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Describe The Night
Describe the Night is playing at the Atlantic Theater located at 336 West 20th Street. The musical runs two hours forty five minutes with two brief intermissions. It closes on December 24, 2017.
Rajiv Joseph is the playwright. His play Bengal Tiger at the Bagdad Zoo was the finalist for the 2010 Pulitzer Prize for Drama.
Danny Burnstein was nominated for six Tony Awards for Fiddler on the Roof (2016), Cabaret (2014), Golden Boy (2013), Follies (2012), South Pacific (2008) and The Drowsy Chaperone (2006).
Zach Grenier was nominated for a Tony Award for 33 Variations (2009).
The play opens in Poland 1920. Isaac (Danny Bernstein) is a Russian writer. He is writing in his journal “Describe the Night”. Isaac is traveling the country with the Red Cavalry. Nikolai (Zach Grenier) is a soldier that questions him what is he writing. He shows him his journal.
Each scene jumps back and forth from 1920, 1940, 1937, 1987, 1989 2010, and 2003.
In the next scene we are in Smolenski, Poland in 2003. Feliks (Stephen Stocking) runs a car rental. He looks scared. Someone pounds on the door. When he finally opens the door Mariya (Nadia Bowers) rushes in. She is a reporter and is hiding from the police. The press was there for an event when the president, his family and most of the polish government were killed. They locked up all the press, Mariya got away. Feliks admits when he heard the noise he went to investigate and found one women alive with a piece of metal thru her. The woman hands him Isaac’s journal. Feliks hands it to her when she leaves.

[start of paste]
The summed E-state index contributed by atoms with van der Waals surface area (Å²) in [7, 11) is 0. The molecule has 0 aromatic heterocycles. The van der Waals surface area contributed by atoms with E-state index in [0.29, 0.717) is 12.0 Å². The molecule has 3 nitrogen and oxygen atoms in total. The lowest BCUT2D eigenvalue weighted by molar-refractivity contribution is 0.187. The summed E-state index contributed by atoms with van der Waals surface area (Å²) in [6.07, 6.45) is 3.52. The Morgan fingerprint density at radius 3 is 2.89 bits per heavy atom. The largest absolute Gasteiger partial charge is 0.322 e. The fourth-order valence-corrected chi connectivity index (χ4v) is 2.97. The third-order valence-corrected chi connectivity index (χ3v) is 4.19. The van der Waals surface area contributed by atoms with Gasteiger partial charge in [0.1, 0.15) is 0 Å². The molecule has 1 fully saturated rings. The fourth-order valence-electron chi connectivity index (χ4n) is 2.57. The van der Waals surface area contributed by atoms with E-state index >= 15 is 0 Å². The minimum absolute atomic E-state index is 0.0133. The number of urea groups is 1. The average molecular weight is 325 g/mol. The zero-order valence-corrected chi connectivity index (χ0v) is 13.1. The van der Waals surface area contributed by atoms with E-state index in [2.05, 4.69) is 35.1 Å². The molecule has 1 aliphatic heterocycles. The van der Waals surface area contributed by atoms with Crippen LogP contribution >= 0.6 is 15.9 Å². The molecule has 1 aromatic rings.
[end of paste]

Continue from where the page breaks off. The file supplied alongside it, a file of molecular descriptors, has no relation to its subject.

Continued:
Years later Isaac and Nikolai, who is a big shot in the government meet again. Nikolai inviteshim to his home to meet his wife Yevgenia (Tina Banka). Isaac said he has been married for nine years and his wife lives in Paris. Isaac and Yevgenia have an affair. She gets pregnant with Isaac child, her husband has no idea it’s not his. Things happen to her.
Nikolai fall from grace with the government. He is now working in the records department. Vova (Max Gordon Moore) comes in denying what his records say about him. Nikolai changes the information to make him look out to be the best qualified for the KGB. He will do it on one condition that he watches his granddaughter Urzula (Rebecca Naomi Jones) to make sure she doesn’t cross the border.
Those are the characters. Each scene goes back and forth in time showing us what happens to them and how their live intertwine. It will flash on the top of the stage wall where we Dresden, 1989, Freedom.
This is an excellent play. It may be long, three acts but it is worth seeing.
The cast puts their heart and soul into their characters. They all shine. Danny Burnstein and Zach Grenier are amazing.
The set is not fancy but it serves it purpose especially when the Berlin wall falls. Tim Mackabee is the scenic designer.
Review by Rozanna Radakovich.
Photos by Annazor.
To read a candid interview with the cast, scroll down to photos. Click on photos for this and other shows.